Atomic swap smart contracts have two essential components:

hash lock

The hashlock mechanism allows the contract to be locked with a unique cryptographic key that can only be generated by the cryptocurrency depositor. This key, a unique piece of data, ensures that the exchange only becomes final when both parties approve the transaction.

Time slot

The timelock mechanism is like a deadline for the trade. It ensures that the transaction is completed within a specified time, and in the event that this does not happen, the depositor’s funds are returned. Timelock essentially helps secure the transaction. Both parties must approve the exchange within the specified time limit, otherwise the transaction will be aborted and the crypto returned to their respective owners.

Advantages of atomic swaps

Atomic swaps improve blockchain interoperability and reduce risk while offering traders more flexibility at a lower cost.

Atomic swap benefits include:

Fully decentralized character

Atomic swaps offer traders the advantage of decentralization. Peer-to-peer trading grants autonomy over one’s funds and independence from CEX platforms or a centralized pool of liquidity.

Enhanced security

The hashlock and timelock mechanisms in the self-executing smart contracts used by atomic swaps provide traders with a higher level of security. Traders have the assurance that their cryptocurrency will be returned in the event of delays or conflicts.

Interoperability and altcoin trading flexibility

Atomic swaps enable the swap for users on different blockchains. Many CEXs do not allow traders to exchange all kinds of altcoins. Atomic swaps solve this problem by allowing virtually all forms of altcoins to be swapped.

Disadvantages of atomic swaps

Atomic swaps can be technologically complex, with higher blockchain latencies resulting in slower adoption rates.

Atomic swap disadvantages include:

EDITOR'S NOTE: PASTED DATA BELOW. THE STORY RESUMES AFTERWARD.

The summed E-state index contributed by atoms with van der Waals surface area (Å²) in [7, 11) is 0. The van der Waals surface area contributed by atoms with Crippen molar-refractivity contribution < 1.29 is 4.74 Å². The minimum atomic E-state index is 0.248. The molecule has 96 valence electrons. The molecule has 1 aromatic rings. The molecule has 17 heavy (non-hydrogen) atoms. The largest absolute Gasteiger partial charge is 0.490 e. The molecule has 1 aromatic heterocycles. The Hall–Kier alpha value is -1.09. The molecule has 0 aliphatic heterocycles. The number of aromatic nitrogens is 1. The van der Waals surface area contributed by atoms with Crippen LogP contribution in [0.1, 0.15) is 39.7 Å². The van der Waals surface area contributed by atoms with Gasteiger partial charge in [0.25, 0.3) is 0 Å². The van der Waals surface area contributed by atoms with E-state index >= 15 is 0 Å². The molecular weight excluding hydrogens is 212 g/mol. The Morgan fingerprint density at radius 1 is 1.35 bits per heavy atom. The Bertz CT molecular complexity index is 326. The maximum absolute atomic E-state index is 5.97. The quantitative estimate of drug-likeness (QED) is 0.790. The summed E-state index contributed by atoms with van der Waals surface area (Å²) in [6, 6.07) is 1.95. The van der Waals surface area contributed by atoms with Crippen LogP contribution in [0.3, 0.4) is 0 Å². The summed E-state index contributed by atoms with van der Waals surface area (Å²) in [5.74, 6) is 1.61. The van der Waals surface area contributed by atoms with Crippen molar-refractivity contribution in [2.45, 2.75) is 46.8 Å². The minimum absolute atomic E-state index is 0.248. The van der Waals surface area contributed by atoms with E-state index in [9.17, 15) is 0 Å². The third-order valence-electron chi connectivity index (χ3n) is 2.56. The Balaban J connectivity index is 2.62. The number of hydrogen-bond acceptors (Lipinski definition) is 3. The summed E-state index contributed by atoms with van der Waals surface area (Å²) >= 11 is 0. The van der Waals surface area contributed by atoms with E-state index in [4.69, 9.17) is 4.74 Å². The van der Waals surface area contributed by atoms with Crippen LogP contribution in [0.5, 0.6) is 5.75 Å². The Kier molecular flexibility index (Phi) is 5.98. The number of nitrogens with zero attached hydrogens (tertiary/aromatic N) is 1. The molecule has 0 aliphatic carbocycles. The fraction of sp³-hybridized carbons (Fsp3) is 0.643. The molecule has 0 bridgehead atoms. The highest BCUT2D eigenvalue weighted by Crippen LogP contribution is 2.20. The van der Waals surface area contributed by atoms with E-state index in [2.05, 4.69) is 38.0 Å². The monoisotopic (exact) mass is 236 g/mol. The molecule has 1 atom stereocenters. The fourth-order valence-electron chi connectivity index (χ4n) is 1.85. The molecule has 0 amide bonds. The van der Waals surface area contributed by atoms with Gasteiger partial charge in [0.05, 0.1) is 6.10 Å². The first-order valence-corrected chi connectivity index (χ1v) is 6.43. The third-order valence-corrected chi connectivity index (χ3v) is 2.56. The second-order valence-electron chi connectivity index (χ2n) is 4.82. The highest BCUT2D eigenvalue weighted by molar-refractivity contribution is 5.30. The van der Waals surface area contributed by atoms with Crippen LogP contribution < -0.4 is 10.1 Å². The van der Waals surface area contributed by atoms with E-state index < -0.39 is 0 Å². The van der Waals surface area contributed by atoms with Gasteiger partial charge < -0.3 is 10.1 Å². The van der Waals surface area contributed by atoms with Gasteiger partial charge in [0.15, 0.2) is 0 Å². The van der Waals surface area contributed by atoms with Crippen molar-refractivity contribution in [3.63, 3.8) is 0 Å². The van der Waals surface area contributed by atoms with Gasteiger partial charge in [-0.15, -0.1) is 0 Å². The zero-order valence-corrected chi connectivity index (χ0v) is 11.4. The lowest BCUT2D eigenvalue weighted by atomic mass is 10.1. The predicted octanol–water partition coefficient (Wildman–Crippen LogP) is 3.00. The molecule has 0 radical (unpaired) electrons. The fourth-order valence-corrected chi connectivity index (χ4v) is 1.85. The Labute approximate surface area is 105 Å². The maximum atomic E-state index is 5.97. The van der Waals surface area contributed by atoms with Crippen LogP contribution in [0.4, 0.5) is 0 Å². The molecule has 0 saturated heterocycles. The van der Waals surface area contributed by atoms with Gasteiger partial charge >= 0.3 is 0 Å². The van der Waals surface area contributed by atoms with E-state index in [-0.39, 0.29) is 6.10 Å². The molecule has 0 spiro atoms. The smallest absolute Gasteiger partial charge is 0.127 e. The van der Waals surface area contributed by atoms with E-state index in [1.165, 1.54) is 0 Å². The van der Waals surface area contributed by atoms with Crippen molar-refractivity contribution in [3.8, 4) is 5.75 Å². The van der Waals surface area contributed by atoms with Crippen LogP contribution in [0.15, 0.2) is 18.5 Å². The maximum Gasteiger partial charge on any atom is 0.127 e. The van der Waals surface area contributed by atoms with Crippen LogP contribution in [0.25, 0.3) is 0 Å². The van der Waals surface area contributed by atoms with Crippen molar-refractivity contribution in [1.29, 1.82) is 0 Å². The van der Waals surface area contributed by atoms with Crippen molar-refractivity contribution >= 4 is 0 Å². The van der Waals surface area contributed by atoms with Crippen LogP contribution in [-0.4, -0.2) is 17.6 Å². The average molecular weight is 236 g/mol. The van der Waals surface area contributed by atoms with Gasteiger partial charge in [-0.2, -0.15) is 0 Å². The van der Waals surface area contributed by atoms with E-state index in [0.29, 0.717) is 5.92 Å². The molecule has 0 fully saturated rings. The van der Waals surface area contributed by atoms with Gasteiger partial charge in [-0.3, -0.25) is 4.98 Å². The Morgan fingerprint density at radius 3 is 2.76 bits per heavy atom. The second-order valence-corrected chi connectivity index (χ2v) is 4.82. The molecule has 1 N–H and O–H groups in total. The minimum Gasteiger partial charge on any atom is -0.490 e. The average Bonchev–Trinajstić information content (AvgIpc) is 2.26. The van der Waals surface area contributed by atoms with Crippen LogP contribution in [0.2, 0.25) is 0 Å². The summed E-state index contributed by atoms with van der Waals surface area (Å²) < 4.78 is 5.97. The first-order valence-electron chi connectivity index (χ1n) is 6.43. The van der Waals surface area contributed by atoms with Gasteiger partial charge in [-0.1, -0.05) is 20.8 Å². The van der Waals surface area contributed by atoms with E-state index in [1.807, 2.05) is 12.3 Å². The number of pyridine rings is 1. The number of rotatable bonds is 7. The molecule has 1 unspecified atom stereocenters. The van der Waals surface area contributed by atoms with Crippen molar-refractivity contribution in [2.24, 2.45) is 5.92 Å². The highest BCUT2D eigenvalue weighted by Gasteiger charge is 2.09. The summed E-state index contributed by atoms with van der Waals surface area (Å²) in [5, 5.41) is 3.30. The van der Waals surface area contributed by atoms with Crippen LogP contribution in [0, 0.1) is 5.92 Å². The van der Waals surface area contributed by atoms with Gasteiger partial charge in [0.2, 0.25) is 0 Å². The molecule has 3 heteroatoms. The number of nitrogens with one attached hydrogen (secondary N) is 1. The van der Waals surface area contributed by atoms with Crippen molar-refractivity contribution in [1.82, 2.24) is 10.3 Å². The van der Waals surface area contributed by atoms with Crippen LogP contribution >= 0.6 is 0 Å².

Complexity with trade swap

Atomic swaps require the exchange of data, information and hashed cryptographs. This can be daunting for novice traders.

Lack of fiat-crypto ramp

For traders looking to liquidate to fiat, this can be challenging as fiat-to-crypto and crypto-to-fiat exchanges are not possible on atomic swap DEXs.

Currently, few platforms support atomic swaps. In addition, you may need specific programming skills and hash knowledge to use atomic swaps. Nevertheless, cryptocurrency wallets are likely to integrate this technology into their software in the future.

Can atomic swaps be tracked?

Atomic swaps are designed to ensure user anonymity so that their identity is not revealed.

Unlike CEXs, atomic swaps do not require KYC. Atomic swaps themselves are designed to be trustworthy and private, meaning they ensure that transaction details and participants’ identities are not directly revealed.

However, it is important to note that the underlying blockchains used in atomic swaps, such as Bitcoin and Litecoin, are public ledgers where transactions are recorded and visible to everyone. While the atomic swap transaction itself may not be easily distinguishable from other transactions on the blockchain, the individual transactions involved in the swap can still be tracked on their respective blockchains.

To further enhance privacy, participants can use additional techniques such as mixing coins or privacy-focused cryptocurrencies. Coin mixing obfuscates transaction history by combining multiple transactions to make it more difficult to trace the funds. Privacy-focused cryptocurrencies, such as Monero (XMR) or Zcash (ZEC), offer built-in privacy features that can be used in conjunction with atomic swaps to improve anonymity.

Atomic swap vs bridge

Atomic swaps enable P2P exchange, while cross-chain bridges provide a connection between blockchains for the transfer of assets through tokenized representations.

While both cross-chain bridges and atomic swaps improve blockchain interoperability and serve the purpose of transferring cryptocurrencies across different blockchains, they work in different ways. Cross-chain bridges serve as a connection or link between multiple blockchain networks. They act as intermediaries that facilitate the transfer of assets between these networks.

Cross-chain bridges require burning or locking a token before it is available on another blockchain. A wrapped token is created and an equivalent amount is made available within a liquidity pool on the target chain. These wrapped tokens can then be transferred, traded on the target blockchain, or exchanged for the original assets on the source blockchain.

Cross-chain bridges are gaining popularity due to their ease of use and good user interface and are seen as a modern, accessible way to exchange cryptocurrencies on separate blockchains.